When manufacturing goes overseas, Mr. Grove cautioned from his own experience, design follows. New products are likely to be invented in the places where current ones are being made. Mr. Grove's argument is corroborated in the recent pages of the Harvard Business Review. Professors Gary Pisano and Willy Shih, who have written for the Harvard Business Review, observe that the offshoring of semiconductor manufacturing to Asia put American companies at a disadvantage in developing solar panels. Once the process for turning "crystalline silicon into wafers" for semiconductors moved overseas, Asian countries had a head start in making solar panels using crystalline silicon and in attracting talented engineers for this new industry to their shores. Andrew N. Liveris, the CEO of Dow Chemical Company, makes a similar point in his recent book Make It in America, an account of why manufacturing matters now more than ever. He cites Mr. Grove approvingly, and observes that Dow Chemical has no choice but to build some research facilities close to factories that are outside the United States because the company cannot "afford to separate innovation from manufacturing."
What, then, about Jagdish Bhagwati's claim that the service sector is more innovative? Mr. Grove shrugged at the relevance. The service sector may have more innovation per dollar invested than manufacturing, since manufacturing has high capital costs. That means that our country should certainly provide further incentives for service innovation. But it doesn't follow that we should write off the manufacturing that currently is responsible for the vast majority of our innovative activity. Macroeconomic facts support this view. Manufacturing today accounts for 70 percent of the nearly $250 billion of business research and development spending annually. With that type of private investment, it's no wonder that almost 90 percent of U.S. patents involve a manufacturing component. According to a recent survey by the National Science Foundation, over a two-year period, 22 percent of manufacturing companies reported innovations (defined as new or improved products or processes), compared to only 8 percent of service companies. Manufacturing companies are those that turn raw products into finished goods, whereas service companies perform some activity for a customer.
Mr. Grove's central message is that the bulk of American innovation is rooted in a culture of close collaboration between designers and producers within businesses that encourage experimentation and that this culture is worth preserving for our own economic vitality. Offshoring, even if it is cheaper at times, may not facilitate the same level of breathtaking technological progress that has been America's gift to the world. While we may not want to single out individual manufacturers for special treatment, our nation must retain a threshold of manufacturing capacity if it is to continue to invent new products. This does not mean that our government should implement policies to shift "consumption dollars from services, which Americans want, to goods which they don't want quite so much," as columnist Steve Chapman properly cautions against. Rather, we should provide foundational support for American manufacturers so that they, as opposed to foreign firms, are capable of meeting the existing consumer demand for goods. As Mr. Grove observed, the "physical proximity, face-to-face contact, and organizational proximity" of design and production within the open American ecosystem has resulted in unparalleled breakthroughs that have improved the human condition.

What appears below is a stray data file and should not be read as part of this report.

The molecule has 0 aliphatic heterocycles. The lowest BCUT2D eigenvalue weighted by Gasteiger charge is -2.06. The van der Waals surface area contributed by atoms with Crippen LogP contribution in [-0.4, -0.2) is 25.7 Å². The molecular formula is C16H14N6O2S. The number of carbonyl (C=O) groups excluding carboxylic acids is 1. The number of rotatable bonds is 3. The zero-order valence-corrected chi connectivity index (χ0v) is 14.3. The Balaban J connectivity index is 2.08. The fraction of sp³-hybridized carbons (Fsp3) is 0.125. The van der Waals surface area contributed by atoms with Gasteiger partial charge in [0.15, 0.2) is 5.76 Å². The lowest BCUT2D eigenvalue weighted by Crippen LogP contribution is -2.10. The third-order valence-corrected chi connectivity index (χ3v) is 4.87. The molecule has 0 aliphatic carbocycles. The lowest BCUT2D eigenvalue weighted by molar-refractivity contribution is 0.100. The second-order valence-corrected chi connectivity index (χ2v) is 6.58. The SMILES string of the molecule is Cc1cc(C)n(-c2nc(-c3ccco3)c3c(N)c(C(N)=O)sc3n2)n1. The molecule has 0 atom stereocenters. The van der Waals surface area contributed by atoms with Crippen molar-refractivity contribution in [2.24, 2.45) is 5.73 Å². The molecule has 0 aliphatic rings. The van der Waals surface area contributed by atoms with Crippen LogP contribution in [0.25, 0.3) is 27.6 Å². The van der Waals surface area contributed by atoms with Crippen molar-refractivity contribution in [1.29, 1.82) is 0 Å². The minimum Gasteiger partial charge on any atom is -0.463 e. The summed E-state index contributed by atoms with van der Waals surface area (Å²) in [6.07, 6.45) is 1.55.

When I mentioned the economist Robert Reich's arguments downplaying manufacturing, Mr. Grove smiled politely and said that the Commerce Department should be listening to people who have lived the innovation process. He didn't understand why the Commerce Department wasn't taking the lead in articulating and implementing an American competitiveness strategy. The last such effort was in the mid-1980s. From his perspective, the Commerce Department was a chronic underperformer, led in recent times by political hacks or bureaucrats, from one party or the other, who simply didn
Excerpted from ENTREPRENEURIAL NATION by RO KHANNA. Copyright © 2012 by Ro Khanna. Excerpted by permission of The McGraw-Hill Companies, Inc..